What Aircrews Can Teach DevOps Teams
United Flight 232 lost all control when a catastrophic engine failure pierced its hydraulic lines. It should have crashed with all hands lost, but its flight crew worked collaboratively to bring the plane down with only some loss of life. In contrast, Asiana Flight 214 should not have crashed at all, but it did—in large part because its flight crew couldn’t communicate effectively.
Aircrews learn a set of skills called crew resource management, or CRM. CRM involves a structured way of communicating that breaks down barriers among crew members and forces an honest evaluation of the issues raised. It encourages respect for different skill sets, while also deferring a final decision to the captain. In return, the captain listens to and respects all points of view. The intent is to foster an environment where information and solutions are shared freely.
Aircrews practice CRM, but they also practice their craft, over and over again, in flight and on a simulator. The complexities of operating a commercial airliner demand that each action and reaction is second nature, almost by instinct. They also practice failures, so that when an emergency occurs, there is no panic. It’s just another day at the office.
Aircrews also live and die by checklist—sometimes literally. A recent airliner incident occurred because the aircrew forgot to engage the aircraft pressurization system, something that should have been almost automatic. Even if the crew has performed an action thousands of times, following one of their many checklists ensures that it isn’t forgotten, no matter what.
Virtually every part of commercial aviation is automated today. Crews can spend hours on a flight but only minutes in actual hands-on control. Automation brings consistency to operation while relieving the aircrew of the stress of minute-to-minute control. However, if an emergency occurs, automation can confuse the aircrew and get in the way of dealing with the problem. Air France Flight 447, lost over the Atlantic Ocean in 2009, went down because the crew responded inappropriately to the loss of automation in a violent storm.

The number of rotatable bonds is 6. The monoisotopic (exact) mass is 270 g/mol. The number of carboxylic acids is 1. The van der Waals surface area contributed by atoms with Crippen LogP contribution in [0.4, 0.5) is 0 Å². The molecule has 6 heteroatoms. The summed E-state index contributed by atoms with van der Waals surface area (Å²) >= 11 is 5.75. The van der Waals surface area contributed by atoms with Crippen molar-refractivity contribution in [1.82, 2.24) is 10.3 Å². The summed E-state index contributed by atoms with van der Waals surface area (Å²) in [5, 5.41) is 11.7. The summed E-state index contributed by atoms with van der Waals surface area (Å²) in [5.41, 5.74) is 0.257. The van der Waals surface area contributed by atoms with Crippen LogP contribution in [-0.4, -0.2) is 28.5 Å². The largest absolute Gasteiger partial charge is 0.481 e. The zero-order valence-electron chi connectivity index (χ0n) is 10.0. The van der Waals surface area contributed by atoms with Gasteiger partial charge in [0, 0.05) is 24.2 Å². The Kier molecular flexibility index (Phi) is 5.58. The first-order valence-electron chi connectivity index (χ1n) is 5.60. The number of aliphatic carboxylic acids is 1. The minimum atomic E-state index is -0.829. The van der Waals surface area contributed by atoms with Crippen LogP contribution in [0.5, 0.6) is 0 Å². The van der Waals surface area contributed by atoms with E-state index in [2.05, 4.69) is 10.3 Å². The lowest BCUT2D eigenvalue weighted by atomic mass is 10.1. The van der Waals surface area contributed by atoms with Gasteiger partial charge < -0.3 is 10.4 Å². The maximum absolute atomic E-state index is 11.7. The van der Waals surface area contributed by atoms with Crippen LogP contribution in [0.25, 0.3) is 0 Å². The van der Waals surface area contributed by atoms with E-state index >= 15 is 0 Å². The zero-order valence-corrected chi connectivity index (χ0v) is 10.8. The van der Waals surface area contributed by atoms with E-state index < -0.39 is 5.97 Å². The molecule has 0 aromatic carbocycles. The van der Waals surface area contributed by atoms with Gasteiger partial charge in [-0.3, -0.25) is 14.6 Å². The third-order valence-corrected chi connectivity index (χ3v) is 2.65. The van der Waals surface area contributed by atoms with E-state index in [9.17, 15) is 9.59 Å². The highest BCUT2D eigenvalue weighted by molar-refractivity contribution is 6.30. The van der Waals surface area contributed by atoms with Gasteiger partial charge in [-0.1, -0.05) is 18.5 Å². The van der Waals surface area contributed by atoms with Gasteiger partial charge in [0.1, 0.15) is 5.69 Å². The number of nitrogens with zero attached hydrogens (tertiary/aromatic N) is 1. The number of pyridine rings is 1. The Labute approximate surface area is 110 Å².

Software development and delivery are also complex functions, demanding a broadly skilled team working closely together toward a common goal. Automation is a key prerequisite of DevOps so that continuous integration, testing, and delivery can occur.
Because of these similarities, DevOps teams can learn from aircrew practices. The communications practices from CRM would work well on these teams. DevOps teams can prepare and use checklists so that steps in the workflow aren’t forgotten. Failures can be mitigated by devising failure scenarios and practicing them. And DevOps is automated, but when automation fails, teams must be able to pick up the slack and enable the application to continue operating.
Between 2009 and 2018, US air carriers did not have a single fatal accident. We look forward to the day when DevOps teams can perform at this level of reliability.
Peter Varhol and Gerie Owen are presenting the session Bring Your Team Home Safely: What DevOps Teams Can Learn from Aircrews at the Agile + DevOps East 2018 conference, November 4–9 in Orlando, Florida.